The Manitoba government's new strategy to modernize its criminal justice system promises an increased reliance on restorative justice.
Restorative justice methods seek to rehabilitate offenders through a process of reconciliation with the victims of their crimes, as well as with community more generally.
Advocates for the process say it can not only ease the burden on strained courts, but also reduce recidivism rates and give victims a sense of control over the justice process the traditional court system often lacks. What the restorative justice process looks like varies depending on the particular program, the desires of the victim, history of the perpetrator and nature of the crime. The Free Press spoke to a woman — who asked not to be named — currently going through a restorative justice program with Winnipeg-based Mediation Services.
In May 2017, a series of events led to a heated argument between the woman's son and husband. During the argument, her 24-year-old son (who has high-functioning autism) assaulted his father, which led to his arrest and removal from the home.
Prior to the incident, she said, her son had always held down a job and never had any run-ins with the law. She feels the reality of the crime — where the victim and perpetrator are close loved ones — places her in a relatively unique situation where she can see the benefits on both sides of the restorative justice program.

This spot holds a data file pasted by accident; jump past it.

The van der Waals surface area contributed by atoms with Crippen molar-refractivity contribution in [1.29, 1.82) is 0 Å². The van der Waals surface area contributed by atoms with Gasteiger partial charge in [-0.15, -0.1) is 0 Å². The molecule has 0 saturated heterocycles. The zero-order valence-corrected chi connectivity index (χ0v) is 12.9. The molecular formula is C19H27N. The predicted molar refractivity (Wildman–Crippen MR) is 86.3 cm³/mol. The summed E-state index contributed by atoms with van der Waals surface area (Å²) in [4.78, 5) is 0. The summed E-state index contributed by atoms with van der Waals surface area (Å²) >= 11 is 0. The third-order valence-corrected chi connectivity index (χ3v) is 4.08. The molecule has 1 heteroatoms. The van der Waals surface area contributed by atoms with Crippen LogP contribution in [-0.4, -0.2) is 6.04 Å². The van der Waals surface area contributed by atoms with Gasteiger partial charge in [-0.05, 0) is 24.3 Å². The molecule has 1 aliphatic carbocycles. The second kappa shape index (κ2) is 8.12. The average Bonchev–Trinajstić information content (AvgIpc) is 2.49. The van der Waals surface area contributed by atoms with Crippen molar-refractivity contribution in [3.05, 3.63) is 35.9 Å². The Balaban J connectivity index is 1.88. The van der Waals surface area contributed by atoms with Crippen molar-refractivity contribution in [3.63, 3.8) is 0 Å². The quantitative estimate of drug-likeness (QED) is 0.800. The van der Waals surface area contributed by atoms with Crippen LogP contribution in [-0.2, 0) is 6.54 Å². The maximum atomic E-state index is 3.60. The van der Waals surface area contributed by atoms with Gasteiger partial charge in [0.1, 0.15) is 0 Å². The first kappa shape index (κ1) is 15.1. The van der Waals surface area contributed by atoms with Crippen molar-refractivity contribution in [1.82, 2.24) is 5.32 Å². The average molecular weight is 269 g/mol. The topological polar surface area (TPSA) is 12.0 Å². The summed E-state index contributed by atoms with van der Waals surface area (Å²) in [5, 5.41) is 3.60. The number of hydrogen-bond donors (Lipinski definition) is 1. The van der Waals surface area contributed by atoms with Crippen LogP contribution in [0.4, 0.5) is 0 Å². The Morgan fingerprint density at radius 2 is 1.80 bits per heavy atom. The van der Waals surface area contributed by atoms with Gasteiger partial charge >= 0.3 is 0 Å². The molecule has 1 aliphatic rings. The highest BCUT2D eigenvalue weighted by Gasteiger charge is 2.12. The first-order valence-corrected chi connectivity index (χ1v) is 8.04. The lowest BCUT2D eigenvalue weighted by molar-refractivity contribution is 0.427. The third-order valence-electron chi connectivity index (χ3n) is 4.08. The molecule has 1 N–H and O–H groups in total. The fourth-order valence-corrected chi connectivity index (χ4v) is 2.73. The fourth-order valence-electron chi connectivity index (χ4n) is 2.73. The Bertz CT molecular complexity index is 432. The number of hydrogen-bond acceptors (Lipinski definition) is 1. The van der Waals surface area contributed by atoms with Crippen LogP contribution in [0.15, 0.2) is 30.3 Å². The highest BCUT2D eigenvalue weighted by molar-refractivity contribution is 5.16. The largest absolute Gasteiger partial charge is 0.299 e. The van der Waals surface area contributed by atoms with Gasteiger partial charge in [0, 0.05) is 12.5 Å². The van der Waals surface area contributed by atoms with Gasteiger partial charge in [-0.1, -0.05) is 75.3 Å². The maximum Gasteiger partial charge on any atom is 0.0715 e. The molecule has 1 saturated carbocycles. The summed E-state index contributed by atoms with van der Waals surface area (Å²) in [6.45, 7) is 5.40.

"My son isn't a criminal. He's not a bad guy. He's a person who made a mistake. I think everybody makes mistakes, some people's are just bigger. Not everyone gets caught for their mistakes either, but I believe everyone — particularly when they're young — does things they regret," she said.
Following her son's arrest, he was held in the Winnipeg Remand Centre for nine days, where she says other inmates used his autism against him in an attempt to con him. Since his release, he's been required by the courts to have no contact with his family, which means he's been removed from his support system, she said. It wasn't until the family recently entered into a restorative justice process that she and her husband have been able to see their son.
"The restorative justice process is more about asking, 'What happened? What impact did it have on everybody? Why did it happen? How can we move forward and make amends?' I'm not saying there should be no consequences. But sometimes there is no point in sticking people in jail or giving them a criminal record," she said.
"To put him in jail is not the right thing. What this kid needs is counselling. He needs a life coach. He needs some psychological help and counselling." She said she feels the restorative justice process has the added benefit of being much quicker than the traditional criminal court system.
"Everything takes so long in the courts. There's so much waiting. It's so long and drawn out and painful for everybody involved. Not only does the restorative justice process move quicker, but it gives people a chance to sit down together — if they want — rather than being on the opposite sides of the court room," she said. "It allows people to work toward a resolution and work towards an understanding of what happened and where to go from there."
— Ryan Thorpe